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How to send files over the network on Linux with Warpinator

Need to send a file to another Linux PC on your network but don’t want to fuss? Check out Warpinator! It can automatically detect computers on the network and allow you to send and receive files with ease.

In this guide, we’ll show you how to install Warpinator on your Linux PC and how to use it too. To get started, ensure you have both PCs turned on and connected to the network. Then, follow along with the instructions in the tutorial.

Installing Warpinator on Linux

Warpinator is an excellent program, but it doesn’t come pre-installed on any major Linux operating systems. For this reason, we will need to go over how to get it set up on your computer before continuing with this guide.

There are a few ways to install the Warpinator app on Linux. Arguably the best way to set it up is via Flatpak. If you cannot use Flatpak, it is possible to build from source or install via the Arch Linux AUR.

To start the installation of Warpinator on your Linux PC, launch a terminal window. Once the terminal window is open, follow the command-line installation instructions outlined below.


Everyone should try to install Warpinator via Flatpak from the Flathub app store if possible. The reason? There’s no need to compile any source code or anything like that. Just run a command or two and done.

To start the installation of Warpinator via Flatpak, you must have the Flatpak runtime configured on your PC. To configure it, follow this guide on the subject. Once Flatpak is set up, run the two commands below to install Warpinator on your computer.

flatpak remote-add --if-not-exists flathub https://flathub.org/repo/flathub.flatpakrepo

flatpak install flathub org.x.Warpinator

Arch Linux

If you’re an Arch Linux user, you will be able to quickly build and install Warpinator as a native Pacman package thanks to the Arch Linux AUR. To start the process, use the Pacman command to install both the “Git” and “Base-devel” packages.

sudo pacman -S git base-devel

After setting up the two packages, use the commands below to install the Trizen AUR helper tool. Trizen will automate and simplify the installation of AUR packages, and it is highly recommended, especially when installing Warpinator.

git clone https://aur.archlinux.org/trizen.git
cd trizen
makepkg -sri

With Trizen installed, you can quickly install the Warpinator application on your computer with the following trizen -S command.

trizen -S warpinator-git

Ubuntu/Debian source

While we suggest Ubuntu and Debian users install the Warpinator app via Flatpak, it is also possible to build the code from source and install it that way. Here’s how to do it.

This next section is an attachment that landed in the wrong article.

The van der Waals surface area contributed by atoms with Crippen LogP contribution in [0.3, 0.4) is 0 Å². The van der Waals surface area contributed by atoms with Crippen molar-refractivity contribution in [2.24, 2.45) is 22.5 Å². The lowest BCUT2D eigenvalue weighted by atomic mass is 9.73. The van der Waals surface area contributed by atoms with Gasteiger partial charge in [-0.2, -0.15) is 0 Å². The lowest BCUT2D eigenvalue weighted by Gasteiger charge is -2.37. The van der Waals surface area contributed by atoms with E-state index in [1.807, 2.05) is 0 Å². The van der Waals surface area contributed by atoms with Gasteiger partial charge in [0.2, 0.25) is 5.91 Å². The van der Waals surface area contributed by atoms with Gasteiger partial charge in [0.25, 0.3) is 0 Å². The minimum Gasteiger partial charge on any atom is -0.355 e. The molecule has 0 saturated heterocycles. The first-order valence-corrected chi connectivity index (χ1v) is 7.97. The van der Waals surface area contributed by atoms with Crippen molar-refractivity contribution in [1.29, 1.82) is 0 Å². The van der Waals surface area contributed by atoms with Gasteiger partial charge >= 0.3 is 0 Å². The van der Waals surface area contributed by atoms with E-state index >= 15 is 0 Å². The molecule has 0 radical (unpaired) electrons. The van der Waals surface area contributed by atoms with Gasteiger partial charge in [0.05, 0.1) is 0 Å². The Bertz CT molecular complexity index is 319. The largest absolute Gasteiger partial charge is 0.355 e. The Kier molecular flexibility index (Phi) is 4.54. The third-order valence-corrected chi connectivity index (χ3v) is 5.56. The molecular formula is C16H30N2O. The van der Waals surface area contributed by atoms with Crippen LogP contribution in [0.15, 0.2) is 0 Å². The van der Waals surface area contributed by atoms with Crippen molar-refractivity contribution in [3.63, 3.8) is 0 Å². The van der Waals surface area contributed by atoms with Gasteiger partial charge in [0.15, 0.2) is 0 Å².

First, install all the required dependency files.

sudo apt install python3-grpc-tools python3-grpcio git build-essential make meson python3-pip

sudo pip3 install zeroconf

Next, download the source code to your computer using the Git tool.

git clone https://github.com/linuxmint/warpinator.git

Move into the code folder using cd.

cd warpinator

Grab the appropriate Git branch.

git checkout 1.0.6

Build the source code and install it to your Linux PC using the meson and ninja commands.

meson builddir --prefix=/usr

ninja -C builddir

sudo ninja -C builddir install

Send files over the network with Warpinator

Sending files from one PC to another using Warpinator is refreshingly simple. Here’s how to do it. First, launch the app on both computers. Once the app is open on both machines, Warpinator will try to detect the computers.

Allow Warpinator to discover computers on the network that are also running the app. This may take a few minutes if your network is slow, so wait a bit. When you see connections in the Warpinator app, click on a connection with the mouse.

After selecting a remote PC in the Warpinator UI, you’ll get an overview of the remote PC in Warpinator. From here, look for the “Send files” button, and click on it. By selecting “Send files,” a menu will appear.

In the “Send files” menu, there are several options to choose from, such as “Favorites,” “Recent,” and “Browse.” Select the “Browse” button. Upon selecting the “Browse” button, a pop-up window will appear on the screen.

Using the pop-up window, browse for the file or folder you wish to send over the network. Keep in mind that you can queue up multiple file transfers.

Once a user has initiated a transfer, the user on the receiving end needs to open up Warpinator, and look through their file transfer requests, and accept the transfer. When the transfer is accepted, Warpinator will download the files to the “Warpinator” folder in the home directory.

To access received files, open up the Linux file manager, and select the “Warpinator” folder.

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